What do you think the main advantages of 3D Printing are?

It lets you see the world as a place that you can shape to your desire. In software this was already true, you could change things you don’t like by building virtual stuff. To build real stuff, you need to be good with your hands or need a 3D printer. It used to be either expensive or very difficult to make physical objects, with 3D printing this is changing rapidly. Also, it allows you to collaborate (digitally) with people across the world on a real physical object. Perhaps some niche object that just a few people care about, but there are many niches, and the can all reach critical mass as more barriers to entry are removed. Already, many of today’s hardware projects wouldn’t happen without 3D printing. And there are many non-niche things that matter, like the e-Nable project (3D printed custom fitting prosthetics) can find a distributed network of designers, medical professionals, 3D printers, programmers and many other kinds of volunteers. That is an incredibly powerful mix.

I think that a 3D printer can reinvigorate something that we’ve lost during the second industrial revolution. We became consumers and we’re outsourcing design, control and manufacturing of the tools we use. We should be back in the driver seat. And by sharing we can build better things, to which everyone will have access. It’s more than advantages, it’s a fundamental step forward.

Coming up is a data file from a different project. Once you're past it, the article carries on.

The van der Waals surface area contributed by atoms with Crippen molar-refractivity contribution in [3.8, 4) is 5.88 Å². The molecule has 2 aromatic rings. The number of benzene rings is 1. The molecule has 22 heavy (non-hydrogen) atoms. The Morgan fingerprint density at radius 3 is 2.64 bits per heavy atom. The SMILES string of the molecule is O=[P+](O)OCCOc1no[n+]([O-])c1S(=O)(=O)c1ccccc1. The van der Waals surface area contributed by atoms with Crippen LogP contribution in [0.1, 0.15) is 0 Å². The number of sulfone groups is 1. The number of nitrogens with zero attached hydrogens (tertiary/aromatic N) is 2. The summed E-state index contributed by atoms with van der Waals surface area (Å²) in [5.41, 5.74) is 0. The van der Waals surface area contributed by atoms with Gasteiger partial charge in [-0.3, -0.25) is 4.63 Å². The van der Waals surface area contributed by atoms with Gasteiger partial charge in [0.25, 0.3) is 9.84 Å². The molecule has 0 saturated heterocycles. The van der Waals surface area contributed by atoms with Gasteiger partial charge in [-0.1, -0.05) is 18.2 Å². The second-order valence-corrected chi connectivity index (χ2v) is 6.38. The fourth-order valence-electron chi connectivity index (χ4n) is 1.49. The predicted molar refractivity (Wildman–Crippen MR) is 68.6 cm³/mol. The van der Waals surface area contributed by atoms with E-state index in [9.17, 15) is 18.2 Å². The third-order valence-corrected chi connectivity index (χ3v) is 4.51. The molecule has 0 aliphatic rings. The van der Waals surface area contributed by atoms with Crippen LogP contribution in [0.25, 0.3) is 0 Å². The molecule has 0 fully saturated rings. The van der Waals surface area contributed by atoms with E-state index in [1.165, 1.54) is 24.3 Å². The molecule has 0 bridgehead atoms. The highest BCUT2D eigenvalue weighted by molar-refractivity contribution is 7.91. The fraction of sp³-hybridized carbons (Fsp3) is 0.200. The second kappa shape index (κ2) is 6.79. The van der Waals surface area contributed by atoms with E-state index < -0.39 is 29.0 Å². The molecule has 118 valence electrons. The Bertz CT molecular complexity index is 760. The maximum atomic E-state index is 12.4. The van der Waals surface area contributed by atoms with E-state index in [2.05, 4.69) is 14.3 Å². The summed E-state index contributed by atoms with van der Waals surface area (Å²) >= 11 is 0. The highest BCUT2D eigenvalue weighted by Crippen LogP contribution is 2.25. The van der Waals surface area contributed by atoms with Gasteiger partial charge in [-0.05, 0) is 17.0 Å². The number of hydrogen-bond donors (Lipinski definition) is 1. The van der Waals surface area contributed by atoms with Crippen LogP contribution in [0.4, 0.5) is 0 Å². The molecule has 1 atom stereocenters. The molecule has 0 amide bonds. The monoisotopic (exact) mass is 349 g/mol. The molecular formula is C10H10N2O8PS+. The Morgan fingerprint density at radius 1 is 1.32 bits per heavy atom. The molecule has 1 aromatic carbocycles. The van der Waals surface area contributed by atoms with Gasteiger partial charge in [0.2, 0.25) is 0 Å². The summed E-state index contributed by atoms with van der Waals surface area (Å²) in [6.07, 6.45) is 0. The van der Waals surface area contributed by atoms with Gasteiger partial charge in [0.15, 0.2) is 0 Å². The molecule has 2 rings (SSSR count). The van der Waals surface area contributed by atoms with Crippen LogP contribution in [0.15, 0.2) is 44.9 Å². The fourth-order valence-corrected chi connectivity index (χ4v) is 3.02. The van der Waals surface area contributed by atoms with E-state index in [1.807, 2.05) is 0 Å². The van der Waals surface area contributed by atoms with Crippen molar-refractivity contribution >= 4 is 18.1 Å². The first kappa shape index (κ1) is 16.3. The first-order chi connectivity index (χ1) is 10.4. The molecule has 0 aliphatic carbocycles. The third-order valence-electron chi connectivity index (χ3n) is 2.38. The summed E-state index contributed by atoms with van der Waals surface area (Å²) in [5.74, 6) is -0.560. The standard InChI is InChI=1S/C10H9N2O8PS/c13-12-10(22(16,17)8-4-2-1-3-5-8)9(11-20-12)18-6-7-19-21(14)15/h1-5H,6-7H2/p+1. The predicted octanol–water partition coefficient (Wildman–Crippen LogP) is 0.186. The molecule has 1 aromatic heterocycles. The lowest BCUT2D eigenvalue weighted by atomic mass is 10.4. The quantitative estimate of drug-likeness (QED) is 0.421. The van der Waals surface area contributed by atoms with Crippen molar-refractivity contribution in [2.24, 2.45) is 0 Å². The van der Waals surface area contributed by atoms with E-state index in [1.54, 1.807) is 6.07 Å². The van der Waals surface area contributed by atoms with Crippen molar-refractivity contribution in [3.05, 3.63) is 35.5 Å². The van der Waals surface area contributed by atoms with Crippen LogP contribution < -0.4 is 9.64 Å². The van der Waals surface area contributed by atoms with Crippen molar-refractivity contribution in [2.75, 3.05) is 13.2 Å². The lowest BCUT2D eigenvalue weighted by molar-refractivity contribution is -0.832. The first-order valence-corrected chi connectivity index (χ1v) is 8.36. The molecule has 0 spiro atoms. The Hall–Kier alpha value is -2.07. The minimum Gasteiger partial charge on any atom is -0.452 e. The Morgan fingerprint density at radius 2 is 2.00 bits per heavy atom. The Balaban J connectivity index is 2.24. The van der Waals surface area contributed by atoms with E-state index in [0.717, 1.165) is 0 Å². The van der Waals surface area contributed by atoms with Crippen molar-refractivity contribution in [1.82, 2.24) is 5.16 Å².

Why YouMagine?

Now that we have powerful technology to create, we need a place to share and collaborate!

What are the founding principles of YouMagine?

I’m personally on a mission to encourage people to share more, to empower others and to allow global collaboration. The technology to create things, in the hands of the many can lead us into a new age of innovation and prosperity. YouMagine could play a large role in this. Also, I wanted there to be a place where I would personally like to share things that I’ve made. From before it became part of Makerbot until recently, I’ve been a huge advocate of Thingiverse. Me and many maker/RepRap friends believe we’ve helped make it happen. But now Thingiverse isn’t what it used to be. There has to be a good place to share, and I intend to make YouMagine as friendly as possible and stick to our ideals.